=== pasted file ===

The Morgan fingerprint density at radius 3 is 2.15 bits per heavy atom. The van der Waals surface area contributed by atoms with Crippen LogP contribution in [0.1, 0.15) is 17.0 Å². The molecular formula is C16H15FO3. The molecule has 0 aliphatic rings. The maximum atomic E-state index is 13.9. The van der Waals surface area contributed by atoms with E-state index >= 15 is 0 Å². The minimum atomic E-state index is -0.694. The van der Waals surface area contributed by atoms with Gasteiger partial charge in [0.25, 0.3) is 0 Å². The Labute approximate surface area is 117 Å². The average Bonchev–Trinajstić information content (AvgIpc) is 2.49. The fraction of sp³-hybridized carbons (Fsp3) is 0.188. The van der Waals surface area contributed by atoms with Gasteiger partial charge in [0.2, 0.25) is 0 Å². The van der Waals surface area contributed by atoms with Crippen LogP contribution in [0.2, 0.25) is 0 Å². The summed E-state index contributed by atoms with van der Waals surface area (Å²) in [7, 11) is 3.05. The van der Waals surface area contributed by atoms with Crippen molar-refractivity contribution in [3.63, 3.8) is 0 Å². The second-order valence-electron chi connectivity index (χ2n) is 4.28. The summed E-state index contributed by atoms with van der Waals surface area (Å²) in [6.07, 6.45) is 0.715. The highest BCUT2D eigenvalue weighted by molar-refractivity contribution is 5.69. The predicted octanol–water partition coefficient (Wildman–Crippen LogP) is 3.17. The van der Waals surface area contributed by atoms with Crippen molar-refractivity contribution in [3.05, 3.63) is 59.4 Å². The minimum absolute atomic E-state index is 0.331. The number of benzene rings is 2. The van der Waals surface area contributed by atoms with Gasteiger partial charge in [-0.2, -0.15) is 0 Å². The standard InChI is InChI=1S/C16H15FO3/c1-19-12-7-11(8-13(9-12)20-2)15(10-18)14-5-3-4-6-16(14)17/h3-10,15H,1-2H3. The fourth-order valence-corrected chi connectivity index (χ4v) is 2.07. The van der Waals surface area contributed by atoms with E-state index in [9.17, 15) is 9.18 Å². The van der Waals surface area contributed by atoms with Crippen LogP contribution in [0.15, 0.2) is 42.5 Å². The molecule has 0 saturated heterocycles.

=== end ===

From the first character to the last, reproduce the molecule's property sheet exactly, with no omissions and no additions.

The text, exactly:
The Morgan fingerprint density at radius 3 is 2.15 bits per heavy atom. The van der Waals surface area contributed by atoms with Crippen LogP contribution in [0.1, 0.15) is 17.0 Å². The molecular formula is C16H15FO3. The molecule has 0 aliphatic rings. The maximum atomic E-state index is 13.9. The van der Waals surface area contributed by atoms with E-state index >= 15 is 0 Å². The minimum atomic E-state index is -0.694. The van der Waals surface area contributed by atoms with Gasteiger partial charge in [0.25, 0.3) is 0 Å². The Labute approximate surface area is 117 Å². The average Bonchev–Trinajstić information content (AvgIpc) is 2.49. The fraction of sp³-hybridized carbons (Fsp3) is 0.188. The van der Waals surface area contributed by atoms with Gasteiger partial charge in [0.2, 0.25) is 0 Å². The van der Waals surface area contributed by atoms with Crippen LogP contribution in [0.2, 0.25) is 0 Å². The summed E-state index contributed by atoms with van der Waals surface area (Å²) in [7, 11) is 3.05. The van der Waals surface area contributed by atoms with Crippen molar-refractivity contribution in [3.63, 3.8) is 0 Å². The second-order valence-electron chi connectivity index (χ2n) is 4.28. The summed E-state index contributed by atoms with van der Waals surface area (Å²) in [6.07, 6.45) is 0.715. The highest BCUT2D eigenvalue weighted by molar-refractivity contribution is 5.69. The predicted octanol–water partition coefficient (Wildman–Crippen LogP) is 3.17. The van der Waals surface area contributed by atoms with Crippen molar-refractivity contribution in [3.05, 3.63) is 59.4 Å². The minimum absolute atomic E-state index is 0.331. The number of benzene rings is 2. The van der Waals surface area contributed by atoms with Gasteiger partial charge in [-0.2, -0.15) is 0 Å². The standard InChI is InChI=1S/C16H15FO3/c1-19-12-7-11(8-13(9-12)20-2)15(10-18)14-5-3-4-6-16(14)17/h3-10,15H,1-2H3. The fourth-order valence-corrected chi connectivity index (χ4v) is 2.07. The van der Waals surface area contributed by atoms with E-state index in [9.17, 15) is 9.18 Å². The van der Waals surface area contributed by atoms with Crippen LogP contribution in [0.15, 0.2) is 42.5 Å². The molecule has 0 saturated heterocycles.